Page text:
Whenever President Bush wants to defend the morality of the wars we have fought, he insists that we fight for reasons “larger than our nation’s defense.” When Bush refers to our “good intentions” in Iraq, as he frequently does, he speaks not of our intention to defend ourselves, but of the intentions of American citizens to pay and of American soldiers to die so that Iraqis can hold a mob vote.
An injunction to go to war with altruistic intentions, seeking an altruistic outcome, is in direct contradiction to the requirements of self-defense; it forbids the very essence of self-defense in the context of war: identifying and defeating enemy nations.
To identify a nation as an enemy is to recognize it as a committed initiator of force that threatens one’s own life, that forfeits its right to exist, and that in justice deserves whatever is necessary to end the threat it poses. By Just War Theory’s moral standards, however, there is no such thing as an enemy nation. Even when a nation initiates aggression, it is not regarded as the proper object of retaliation, but as a haven of “others” to be served. (This notion is, unsurprisingly, rooted in Augustine’s religion, Christianity, which countenances us to love everyone—especially, as proof of extreme virtue, to “love thine enemy.”)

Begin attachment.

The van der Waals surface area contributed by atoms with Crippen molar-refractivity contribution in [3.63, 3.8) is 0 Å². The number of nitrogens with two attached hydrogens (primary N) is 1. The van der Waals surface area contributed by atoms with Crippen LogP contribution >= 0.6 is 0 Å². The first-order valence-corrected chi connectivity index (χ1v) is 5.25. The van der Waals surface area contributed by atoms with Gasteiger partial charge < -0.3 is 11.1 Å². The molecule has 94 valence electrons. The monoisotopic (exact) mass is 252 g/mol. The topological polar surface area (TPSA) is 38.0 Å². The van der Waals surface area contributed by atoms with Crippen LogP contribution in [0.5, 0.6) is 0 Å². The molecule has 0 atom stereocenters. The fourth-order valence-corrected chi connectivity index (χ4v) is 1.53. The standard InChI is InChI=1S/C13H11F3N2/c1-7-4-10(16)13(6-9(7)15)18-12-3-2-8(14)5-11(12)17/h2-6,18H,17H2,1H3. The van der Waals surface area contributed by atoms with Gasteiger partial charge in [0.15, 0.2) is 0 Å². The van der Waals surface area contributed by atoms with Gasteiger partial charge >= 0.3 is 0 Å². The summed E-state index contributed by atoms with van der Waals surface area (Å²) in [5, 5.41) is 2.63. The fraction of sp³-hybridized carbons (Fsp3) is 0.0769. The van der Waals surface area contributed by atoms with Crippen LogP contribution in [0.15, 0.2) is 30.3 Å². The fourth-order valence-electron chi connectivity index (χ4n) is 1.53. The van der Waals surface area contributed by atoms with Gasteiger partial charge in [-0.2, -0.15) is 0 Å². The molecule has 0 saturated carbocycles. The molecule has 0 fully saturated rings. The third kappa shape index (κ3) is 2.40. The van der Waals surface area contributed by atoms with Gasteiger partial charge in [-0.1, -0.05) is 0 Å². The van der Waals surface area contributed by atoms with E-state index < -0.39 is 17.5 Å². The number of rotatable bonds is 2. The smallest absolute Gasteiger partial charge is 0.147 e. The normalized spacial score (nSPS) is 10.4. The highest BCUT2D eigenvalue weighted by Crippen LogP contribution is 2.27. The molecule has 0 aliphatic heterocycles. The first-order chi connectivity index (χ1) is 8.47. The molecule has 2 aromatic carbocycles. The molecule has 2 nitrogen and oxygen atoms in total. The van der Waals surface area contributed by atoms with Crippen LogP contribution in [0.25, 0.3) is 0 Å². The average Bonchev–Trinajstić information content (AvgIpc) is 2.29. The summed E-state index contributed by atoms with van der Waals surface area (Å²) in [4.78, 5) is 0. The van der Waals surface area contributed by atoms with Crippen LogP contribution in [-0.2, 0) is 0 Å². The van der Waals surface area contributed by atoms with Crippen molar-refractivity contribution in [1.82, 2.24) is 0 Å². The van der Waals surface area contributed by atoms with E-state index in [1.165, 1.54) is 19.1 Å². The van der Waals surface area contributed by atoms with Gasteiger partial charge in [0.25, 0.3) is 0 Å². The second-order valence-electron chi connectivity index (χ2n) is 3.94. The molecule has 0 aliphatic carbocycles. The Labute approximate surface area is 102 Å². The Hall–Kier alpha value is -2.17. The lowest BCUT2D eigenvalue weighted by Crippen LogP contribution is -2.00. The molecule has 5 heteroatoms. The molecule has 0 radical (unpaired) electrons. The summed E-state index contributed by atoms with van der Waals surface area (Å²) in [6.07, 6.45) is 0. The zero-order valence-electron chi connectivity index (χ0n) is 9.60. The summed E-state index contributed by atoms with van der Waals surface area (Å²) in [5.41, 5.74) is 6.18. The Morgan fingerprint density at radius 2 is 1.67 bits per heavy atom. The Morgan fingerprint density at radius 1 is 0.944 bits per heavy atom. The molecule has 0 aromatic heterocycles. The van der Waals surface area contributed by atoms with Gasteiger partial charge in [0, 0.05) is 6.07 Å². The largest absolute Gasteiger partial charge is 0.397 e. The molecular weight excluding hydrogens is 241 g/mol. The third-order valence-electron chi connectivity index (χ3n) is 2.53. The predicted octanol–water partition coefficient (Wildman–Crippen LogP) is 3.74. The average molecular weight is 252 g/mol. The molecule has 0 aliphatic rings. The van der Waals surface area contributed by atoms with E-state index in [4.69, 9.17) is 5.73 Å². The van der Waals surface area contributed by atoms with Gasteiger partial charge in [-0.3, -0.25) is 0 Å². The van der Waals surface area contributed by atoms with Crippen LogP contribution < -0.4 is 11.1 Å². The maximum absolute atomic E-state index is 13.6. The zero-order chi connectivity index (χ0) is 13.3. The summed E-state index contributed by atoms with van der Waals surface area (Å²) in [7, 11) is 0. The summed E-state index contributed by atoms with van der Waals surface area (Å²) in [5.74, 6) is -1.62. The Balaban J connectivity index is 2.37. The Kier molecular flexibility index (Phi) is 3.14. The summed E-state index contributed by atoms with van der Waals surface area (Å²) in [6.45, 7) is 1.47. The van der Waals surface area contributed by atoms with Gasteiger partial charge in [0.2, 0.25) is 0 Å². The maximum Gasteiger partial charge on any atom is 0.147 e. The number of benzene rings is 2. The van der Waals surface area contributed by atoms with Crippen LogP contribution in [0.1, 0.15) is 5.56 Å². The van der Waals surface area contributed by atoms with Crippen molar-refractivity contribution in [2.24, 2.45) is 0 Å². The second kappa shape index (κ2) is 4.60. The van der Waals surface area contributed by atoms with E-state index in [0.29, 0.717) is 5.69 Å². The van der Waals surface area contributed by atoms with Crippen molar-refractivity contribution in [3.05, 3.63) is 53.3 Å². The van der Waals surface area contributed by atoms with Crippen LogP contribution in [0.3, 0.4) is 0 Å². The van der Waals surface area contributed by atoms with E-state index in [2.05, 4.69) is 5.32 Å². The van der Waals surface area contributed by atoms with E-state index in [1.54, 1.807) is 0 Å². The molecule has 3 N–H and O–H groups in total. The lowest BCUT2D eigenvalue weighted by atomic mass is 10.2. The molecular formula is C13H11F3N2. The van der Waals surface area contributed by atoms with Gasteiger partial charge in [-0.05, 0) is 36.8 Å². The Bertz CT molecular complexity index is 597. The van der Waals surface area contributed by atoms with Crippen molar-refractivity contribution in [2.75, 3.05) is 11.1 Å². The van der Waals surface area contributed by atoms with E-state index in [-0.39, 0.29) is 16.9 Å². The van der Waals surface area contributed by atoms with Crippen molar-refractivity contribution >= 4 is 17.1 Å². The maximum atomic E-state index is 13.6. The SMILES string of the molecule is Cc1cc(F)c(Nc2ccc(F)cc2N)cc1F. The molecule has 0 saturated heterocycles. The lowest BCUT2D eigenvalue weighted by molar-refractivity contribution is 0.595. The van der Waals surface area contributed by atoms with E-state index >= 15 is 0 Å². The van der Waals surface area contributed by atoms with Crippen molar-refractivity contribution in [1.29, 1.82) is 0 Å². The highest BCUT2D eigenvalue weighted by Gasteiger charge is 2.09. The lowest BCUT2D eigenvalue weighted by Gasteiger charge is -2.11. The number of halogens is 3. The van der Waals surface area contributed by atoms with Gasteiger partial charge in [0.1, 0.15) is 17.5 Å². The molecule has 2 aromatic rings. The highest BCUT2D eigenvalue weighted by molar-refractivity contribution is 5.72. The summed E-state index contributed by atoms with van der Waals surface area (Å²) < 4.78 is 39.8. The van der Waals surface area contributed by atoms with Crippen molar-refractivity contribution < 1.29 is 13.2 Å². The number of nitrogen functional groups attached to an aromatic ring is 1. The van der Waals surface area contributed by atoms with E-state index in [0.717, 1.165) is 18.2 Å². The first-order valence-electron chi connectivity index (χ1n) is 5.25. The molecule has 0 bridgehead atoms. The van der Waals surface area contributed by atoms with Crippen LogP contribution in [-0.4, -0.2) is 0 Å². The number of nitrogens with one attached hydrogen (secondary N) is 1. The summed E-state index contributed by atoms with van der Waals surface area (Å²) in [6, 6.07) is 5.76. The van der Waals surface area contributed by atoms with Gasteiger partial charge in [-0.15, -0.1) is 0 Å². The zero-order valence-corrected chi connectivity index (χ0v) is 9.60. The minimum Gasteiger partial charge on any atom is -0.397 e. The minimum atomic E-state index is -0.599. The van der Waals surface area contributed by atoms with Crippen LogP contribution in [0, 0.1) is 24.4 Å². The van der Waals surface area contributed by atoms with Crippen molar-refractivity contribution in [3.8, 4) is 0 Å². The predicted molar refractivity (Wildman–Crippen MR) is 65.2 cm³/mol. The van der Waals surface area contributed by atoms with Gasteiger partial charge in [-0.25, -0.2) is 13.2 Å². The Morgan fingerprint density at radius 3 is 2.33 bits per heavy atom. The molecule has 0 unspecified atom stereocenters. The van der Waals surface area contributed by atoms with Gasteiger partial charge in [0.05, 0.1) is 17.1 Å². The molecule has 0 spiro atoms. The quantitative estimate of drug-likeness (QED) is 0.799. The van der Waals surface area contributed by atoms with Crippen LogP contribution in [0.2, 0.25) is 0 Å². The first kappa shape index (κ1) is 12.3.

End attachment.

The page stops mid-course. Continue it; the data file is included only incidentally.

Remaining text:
Observe that America has not gone to war with one nation since September 11. In each war, President Bush has made clear that we are in Afghanistan or Iraq to aid the “Afghan people” or the “Iraqi people,” and that we oppose only their current leaders. In the case of Iraq, he has made the well-being of the Iraqis, including the satisfaction of their religious and political desires, the overriding purpose of the war.
When I read Yaron Brook, I realize fully just how far the current war is from what we ought to be doing. It's rather depressing, but it's something that must be said over and over again and I'm glad he's saying it. The war we are fighting is primarily against ourselves. Our enemy is an expert in taking advantage of America's pervasive altruism. As I've noted before, his relative weakness prevents us from striking him with all our might. When we abandon that perverse moral code, the weakness of the enemy will no longer serve to shield him from us.